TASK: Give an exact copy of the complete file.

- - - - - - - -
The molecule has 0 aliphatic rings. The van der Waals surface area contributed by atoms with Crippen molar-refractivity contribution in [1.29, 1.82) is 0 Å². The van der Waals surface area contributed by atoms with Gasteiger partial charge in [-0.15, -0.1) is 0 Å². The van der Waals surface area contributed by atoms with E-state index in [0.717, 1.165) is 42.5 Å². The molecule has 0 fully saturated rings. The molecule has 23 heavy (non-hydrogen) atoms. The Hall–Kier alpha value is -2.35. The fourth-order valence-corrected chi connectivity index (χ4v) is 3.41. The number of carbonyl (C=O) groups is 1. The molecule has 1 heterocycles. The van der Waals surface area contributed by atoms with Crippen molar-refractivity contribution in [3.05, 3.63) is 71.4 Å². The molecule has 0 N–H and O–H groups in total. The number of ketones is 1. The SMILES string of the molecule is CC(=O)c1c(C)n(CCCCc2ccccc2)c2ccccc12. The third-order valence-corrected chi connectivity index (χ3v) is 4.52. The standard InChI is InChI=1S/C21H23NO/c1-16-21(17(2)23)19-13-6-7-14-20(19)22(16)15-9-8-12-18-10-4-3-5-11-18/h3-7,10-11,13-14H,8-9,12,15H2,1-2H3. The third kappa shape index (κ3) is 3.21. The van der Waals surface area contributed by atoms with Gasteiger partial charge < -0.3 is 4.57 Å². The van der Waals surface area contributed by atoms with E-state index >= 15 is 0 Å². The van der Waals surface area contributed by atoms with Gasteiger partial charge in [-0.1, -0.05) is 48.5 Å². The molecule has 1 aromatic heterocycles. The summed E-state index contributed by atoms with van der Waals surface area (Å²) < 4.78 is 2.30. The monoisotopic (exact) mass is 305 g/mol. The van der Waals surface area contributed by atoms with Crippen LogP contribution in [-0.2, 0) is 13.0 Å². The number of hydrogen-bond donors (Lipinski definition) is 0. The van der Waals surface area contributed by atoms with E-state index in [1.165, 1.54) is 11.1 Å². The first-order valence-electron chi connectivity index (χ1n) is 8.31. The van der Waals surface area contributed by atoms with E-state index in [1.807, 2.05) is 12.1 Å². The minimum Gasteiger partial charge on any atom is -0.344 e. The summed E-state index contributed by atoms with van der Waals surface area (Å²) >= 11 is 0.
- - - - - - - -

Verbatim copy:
The molecule has 0 aliphatic rings. The van der Waals surface area contributed by atoms with Crippen molar-refractivity contribution in [1.29, 1.82) is 0 Å². The van der Waals surface area contributed by atoms with Gasteiger partial charge in [-0.15, -0.1) is 0 Å². The van der Waals surface area contributed by atoms with E-state index in [0.717, 1.165) is 42.5 Å². The molecule has 0 fully saturated rings. The molecule has 23 heavy (non-hydrogen) atoms. The Hall–Kier alpha value is -2.35. The fourth-order valence-corrected chi connectivity index (χ4v) is 3.41. The number of carbonyl (C=O) groups is 1. The molecule has 1 heterocycles. The van der Waals surface area contributed by atoms with Crippen molar-refractivity contribution in [3.05, 3.63) is 71.4 Å². The molecule has 0 N–H and O–H groups in total. The number of ketones is 1. The SMILES string of the molecule is CC(=O)c1c(C)n(CCCCc2ccccc2)c2ccccc12. The third-order valence-corrected chi connectivity index (χ3v) is 4.52. The standard InChI is InChI=1S/C21H23NO/c1-16-21(17(2)23)19-13-6-7-14-20(19)22(16)15-9-8-12-18-10-4-3-5-11-18/h3-7,10-11,13-14H,8-9,12,15H2,1-2H3. The third kappa shape index (κ3) is 3.21. The van der Waals surface area contributed by atoms with Gasteiger partial charge < -0.3 is 4.57 Å². The van der Waals surface area contributed by atoms with E-state index >= 15 is 0 Å². The van der Waals surface area contributed by atoms with Gasteiger partial charge in [-0.1, -0.05) is 48.5 Å². The molecule has 1 aromatic heterocycles. The summed E-state index contributed by atoms with van der Waals surface area (Å²) < 4.78 is 2.30. The monoisotopic (exact) mass is 305 g/mol. The van der Waals surface area contributed by atoms with Crippen LogP contribution in [-0.2, 0) is 13.0 Å². The number of hydrogen-bond donors (Lipinski definition) is 0. The van der Waals surface area contributed by atoms with E-state index in [1.165, 1.54) is 11.1 Å². The first-order valence-electron chi connectivity index (χ1n) is 8.31. The van der Waals surface area contributed by atoms with E-state index in [1.807, 2.05) is 12.1 Å². The minimum Gasteiger partial charge on any atom is -0.344 e. The summed E-state index contributed by atoms with van der Waals surface area (Å²) >= 11 is 0.